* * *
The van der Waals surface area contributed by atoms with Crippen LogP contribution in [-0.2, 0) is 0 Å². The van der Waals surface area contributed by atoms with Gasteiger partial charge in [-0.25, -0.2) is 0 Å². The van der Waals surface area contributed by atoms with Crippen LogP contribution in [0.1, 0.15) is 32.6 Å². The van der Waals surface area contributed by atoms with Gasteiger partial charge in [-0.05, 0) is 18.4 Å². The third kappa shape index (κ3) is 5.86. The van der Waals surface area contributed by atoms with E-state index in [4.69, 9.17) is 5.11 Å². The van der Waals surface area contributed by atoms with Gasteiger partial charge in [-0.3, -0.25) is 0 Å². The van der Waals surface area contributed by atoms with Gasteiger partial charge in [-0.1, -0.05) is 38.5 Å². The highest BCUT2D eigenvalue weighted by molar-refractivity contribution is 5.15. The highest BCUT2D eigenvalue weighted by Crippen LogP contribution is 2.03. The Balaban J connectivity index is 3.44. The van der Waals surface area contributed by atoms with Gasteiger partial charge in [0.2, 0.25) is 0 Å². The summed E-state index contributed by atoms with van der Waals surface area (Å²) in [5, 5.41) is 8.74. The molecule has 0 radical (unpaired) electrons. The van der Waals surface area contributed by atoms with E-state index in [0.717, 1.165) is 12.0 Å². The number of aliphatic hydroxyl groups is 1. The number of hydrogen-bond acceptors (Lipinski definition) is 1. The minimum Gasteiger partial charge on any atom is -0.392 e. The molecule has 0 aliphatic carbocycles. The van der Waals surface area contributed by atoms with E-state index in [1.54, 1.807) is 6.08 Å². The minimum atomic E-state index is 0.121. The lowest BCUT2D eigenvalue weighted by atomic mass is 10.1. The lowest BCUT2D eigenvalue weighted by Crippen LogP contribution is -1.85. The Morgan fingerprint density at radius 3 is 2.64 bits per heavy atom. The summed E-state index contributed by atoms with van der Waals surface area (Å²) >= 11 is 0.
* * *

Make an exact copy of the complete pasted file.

The van der Waals surface area contributed by atoms with Crippen LogP contribution in [-0.2, 0) is 0 Å². The van der Waals surface area contributed by atoms with Gasteiger partial charge in [-0.25, -0.2) is 0 Å². The van der Waals surface area contributed by atoms with Crippen LogP contribution in [0.1, 0.15) is 32.6 Å². The van der Waals surface area contributed by atoms with Gasteiger partial charge in [-0.05, 0) is 18.4 Å². The third kappa shape index (κ3) is 5.86. The van der Waals surface area contributed by atoms with E-state index in [4.69, 9.17) is 5.11 Å². The van der Waals surface area contributed by atoms with Gasteiger partial charge in [-0.3, -0.25) is 0 Å². The van der Waals surface area contributed by atoms with Gasteiger partial charge in [-0.1, -0.05) is 38.5 Å². The highest BCUT2D eigenvalue weighted by molar-refractivity contribution is 5.15. The highest BCUT2D eigenvalue weighted by Crippen LogP contribution is 2.03. The Balaban J connectivity index is 3.44. The van der Waals surface area contributed by atoms with Gasteiger partial charge in [0.2, 0.25) is 0 Å². The summed E-state index contributed by atoms with van der Waals surface area (Å²) in [5, 5.41) is 8.74. The molecule has 0 radical (unpaired) electrons. The van der Waals surface area contributed by atoms with E-state index in [0.717, 1.165) is 12.0 Å². The number of aliphatic hydroxyl groups is 1. The number of hydrogen-bond acceptors (Lipinski definition) is 1. The minimum Gasteiger partial charge on any atom is -0.392 e. The molecule has 0 aliphatic carbocycles. The van der Waals surface area contributed by atoms with E-state index in [1.54, 1.807) is 6.08 Å². The minimum atomic E-state index is 0.121. The lowest BCUT2D eigenvalue weighted by atomic mass is 10.1. The lowest BCUT2D eigenvalue weighted by Crippen LogP contribution is -1.85. The Morgan fingerprint density at radius 3 is 2.64 bits per heavy atom. The summed E-state index contributed by atoms with van der Waals surface area (Å²) >= 11 is 0.